Technology and the Internet • The internet is a profit- and jobs-destroying machine
Daniel Knowles is an Assistant Comment Editor on the Telegraph website. He writes about politics and economics and is @dlknowles on Twitter.
The internet is a profit- and jobs-destroying machine
By Daniel Knowles Politics Last updated: May 23rd, 2012
Yellow pages – this business used to make lots of money
I do like getting things right. Last week, I wrote that investors would be mad to buy into Facebook for $38 a share. It turns out that lots of investors agreed with me. Since the floatation, the newly formed Facebook INC has lost 19 per cent of its value – the share price is now a little over $31 and still dropping. Quite soon, its price may even vaguely resemble a reasonable valuation based on the company’s potential profits.
Anyway, I won’t go on gloating. The reason I come back to Facebook is because of another story in the newspapers today. Yell, the company which publishes the Yellow Pages, is renaming its online offering "Hibu". According to Mike Pocock, the company’s chief executive, Yell is "viewed as a dinosaur" by the public, and so it must be renamed. "It doesn’t have any pure meaning behind it,” he said, of the new name. “It needed to be short, easy to pronounce and to sound edgy and innovative. It doesn’t mean a lot by itself, but if you turn the clock back, neither did Apple [sic] and Google or Yahoo!".
I’m not sure why Mr Pocock reckons that changing the name to Hibu, which sounds a little like the name of a Shoreditch pop-up restaurant, will make any difference. This year, his company has posted a loss of £1.4 billion. Its total debts are £2.2 billion. Its revenue has plummeted from £2.2 billion in 2008 to just £1.6 billion last year, and its investors clearly don’t expect it to recover. Its market capitalisation is now just £57 million – less than the company actually made in profits in 2010-2011.
But here’s what struck me: not long so ago, Yell was making revenue of £2.2 billion and profits of £300 million a year. That’s not all that far off what Facebook is making now. But Yell was a company that only published a business directory that we barely ever even leafed through – even back in 2008. Facebook is a global company with 900 million users. Even if you assume that every single adult in the United Kingdom leafed through the Yellow Pages every once in a while, the company made 15 times more per customer in 2008 than Facebook does now.
Perhaps that ought to reassure the investors who piled into Facebook last Friday only to see their money shrivel on Monday morning. If Yell could earn 15 times more, why can’t Facebook, which has a much deeper integration into people’s lives? If the company can replicate Yell’s earnings just in its core market of the USA and the UK, it could multiply its current profits 15-fold or more. Yay for Facebook.
But I’m not so sure that it can. I think that the lesson from Yell is that the internet is actually an enormous machine for destroying jobs and profit. Take a different example: Wikipedia. Not so long ago, Microsoft had a pretty amazingly profitable business selling a global encyclopedia called Encarta, which came on a CD, often free with Windows. I remember my childhood seemed to be spent looking up fierce animals and historical wars on it. Or playing the Encarta MindMaze, obviously.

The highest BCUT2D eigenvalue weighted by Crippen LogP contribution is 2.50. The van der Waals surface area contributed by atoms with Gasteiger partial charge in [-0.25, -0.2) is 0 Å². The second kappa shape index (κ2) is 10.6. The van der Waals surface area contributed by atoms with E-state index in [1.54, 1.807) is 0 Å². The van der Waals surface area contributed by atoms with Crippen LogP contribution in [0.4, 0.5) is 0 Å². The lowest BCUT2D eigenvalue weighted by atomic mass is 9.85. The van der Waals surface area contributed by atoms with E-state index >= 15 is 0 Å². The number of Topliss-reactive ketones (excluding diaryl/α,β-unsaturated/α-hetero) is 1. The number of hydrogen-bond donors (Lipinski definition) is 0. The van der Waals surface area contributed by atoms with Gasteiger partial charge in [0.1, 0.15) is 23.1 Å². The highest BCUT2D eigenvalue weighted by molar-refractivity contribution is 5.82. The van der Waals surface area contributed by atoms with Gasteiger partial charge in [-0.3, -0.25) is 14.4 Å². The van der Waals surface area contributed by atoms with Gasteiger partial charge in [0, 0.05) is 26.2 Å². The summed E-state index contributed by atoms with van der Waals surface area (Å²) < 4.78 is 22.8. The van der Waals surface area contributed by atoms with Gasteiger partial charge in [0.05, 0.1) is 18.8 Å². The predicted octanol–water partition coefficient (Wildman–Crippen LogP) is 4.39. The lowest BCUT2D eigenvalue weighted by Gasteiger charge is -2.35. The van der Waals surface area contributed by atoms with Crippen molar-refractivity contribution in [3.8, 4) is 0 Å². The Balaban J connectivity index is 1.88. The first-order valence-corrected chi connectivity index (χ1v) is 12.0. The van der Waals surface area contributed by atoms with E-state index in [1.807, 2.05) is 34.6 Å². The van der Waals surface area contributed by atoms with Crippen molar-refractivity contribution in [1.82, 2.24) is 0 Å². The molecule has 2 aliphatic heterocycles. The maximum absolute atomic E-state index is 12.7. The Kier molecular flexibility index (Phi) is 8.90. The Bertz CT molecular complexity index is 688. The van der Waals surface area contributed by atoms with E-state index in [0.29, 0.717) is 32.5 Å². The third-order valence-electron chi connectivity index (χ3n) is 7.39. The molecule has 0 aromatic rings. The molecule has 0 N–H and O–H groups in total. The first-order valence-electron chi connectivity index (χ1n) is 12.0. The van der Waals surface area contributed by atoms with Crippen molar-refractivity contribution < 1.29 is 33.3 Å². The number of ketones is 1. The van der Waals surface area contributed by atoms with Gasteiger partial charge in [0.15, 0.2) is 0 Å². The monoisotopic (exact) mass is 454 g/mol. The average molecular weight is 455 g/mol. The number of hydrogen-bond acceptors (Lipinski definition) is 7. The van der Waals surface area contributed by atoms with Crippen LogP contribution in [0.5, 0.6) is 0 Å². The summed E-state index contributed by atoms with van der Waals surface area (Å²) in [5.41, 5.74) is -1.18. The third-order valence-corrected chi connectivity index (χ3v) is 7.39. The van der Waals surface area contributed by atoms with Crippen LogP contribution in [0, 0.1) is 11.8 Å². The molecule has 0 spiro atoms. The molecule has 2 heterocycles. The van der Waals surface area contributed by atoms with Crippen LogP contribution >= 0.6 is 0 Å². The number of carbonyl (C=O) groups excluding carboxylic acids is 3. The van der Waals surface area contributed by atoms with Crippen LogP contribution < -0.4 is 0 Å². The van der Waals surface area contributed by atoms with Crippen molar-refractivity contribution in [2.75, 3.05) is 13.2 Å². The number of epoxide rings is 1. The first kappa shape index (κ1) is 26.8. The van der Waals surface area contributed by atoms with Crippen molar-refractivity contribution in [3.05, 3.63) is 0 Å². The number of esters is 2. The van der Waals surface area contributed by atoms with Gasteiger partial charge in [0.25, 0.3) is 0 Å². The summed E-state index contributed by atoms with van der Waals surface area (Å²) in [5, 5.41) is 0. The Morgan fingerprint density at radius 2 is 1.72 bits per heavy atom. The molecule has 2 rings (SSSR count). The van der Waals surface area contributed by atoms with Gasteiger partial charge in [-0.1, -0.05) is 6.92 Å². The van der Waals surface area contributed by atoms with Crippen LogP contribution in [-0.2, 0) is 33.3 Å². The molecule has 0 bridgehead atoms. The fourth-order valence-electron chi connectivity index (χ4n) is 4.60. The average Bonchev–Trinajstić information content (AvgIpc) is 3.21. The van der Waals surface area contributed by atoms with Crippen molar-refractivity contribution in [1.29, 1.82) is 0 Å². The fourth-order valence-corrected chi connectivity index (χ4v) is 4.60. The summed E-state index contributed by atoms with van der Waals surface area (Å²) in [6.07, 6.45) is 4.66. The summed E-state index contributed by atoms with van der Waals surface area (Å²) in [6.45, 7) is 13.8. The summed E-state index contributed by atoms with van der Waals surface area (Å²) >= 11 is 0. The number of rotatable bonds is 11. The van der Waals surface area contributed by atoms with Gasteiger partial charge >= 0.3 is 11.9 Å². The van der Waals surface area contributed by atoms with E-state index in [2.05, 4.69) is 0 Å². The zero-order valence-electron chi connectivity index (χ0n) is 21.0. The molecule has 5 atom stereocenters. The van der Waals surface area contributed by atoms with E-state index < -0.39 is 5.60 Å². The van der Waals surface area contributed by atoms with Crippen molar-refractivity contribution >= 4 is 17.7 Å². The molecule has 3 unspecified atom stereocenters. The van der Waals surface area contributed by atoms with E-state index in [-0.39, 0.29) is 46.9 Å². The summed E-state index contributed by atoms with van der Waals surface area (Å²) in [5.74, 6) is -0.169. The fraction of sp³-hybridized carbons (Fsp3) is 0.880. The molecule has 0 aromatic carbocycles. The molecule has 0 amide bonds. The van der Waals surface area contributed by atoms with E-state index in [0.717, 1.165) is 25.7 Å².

Microsoft stopped producing Encarta in 2009. Before Encarta, there was another big profitable business selling print encyclopedias, run by Britannica, which employed literally thousands of academics – 4,411 in 2007 – to write articles, hundreds more editors to put it together, and, for a time, salesmen to sell it door to door. The last print Britannica came out in 2010.
I looked up all of the facts in that last paragraph on Wikipedia. The global, online encyclopedia has a paid staff of 35. All that information is marshalled by unpaid amateurs. The website, even though it delivers huge and unquantifiable benefits to its users, generates no income besides what it raises in donations. Wikipedia isn’t alone. All sorts of things we used to pay large sums of money for are now nearly or completely free.
This, ultimately, is the story of the internet. Highly profitable local monopolies are broken down by global competition. I should know: the newspaper industry is another victim. In Britain, we are lucky enough to have had a competitive print media already, but in the US, where newspapers are local operations, the industry is on its knees. Its customer base has turned to the web for the classified adverts that used to be known as "rivers of gold".
For consumers of information, and small business advertisers, this is, of course, great. Creative destruction is good; the Luddites were wrong. I love Wikipedia, just as I love all the stuff I get free from Google (never tried Google Docs? When you do, you will understand why Microsoft Office will be the next to die).
But for investors – pensioners and so on – and employees at those companies, it’s catastrophic. And it’s happening so fast that I’m not sure we’ve quite worked out how to address that yet.
All right, all right, please stop yelling lump of labour fallacy at me. I know what that is. I shout it often enough myself. I’m not saying that the internet is going to cause mass-unemployment.
What I am saying is that it will help hollow out wages for workers with specific skills – like academics – at a fairly impressive rate. And also that investors are being absurd if they expect internet businesses to ever match the profitability of the firms they are replacing. These are interesting trends – and I’m not sure we’re properly prepared for them.
Statistics: Posted by yoda — Wed May 23, 2012 10:22 am
View full post on opinions.caduceusx.com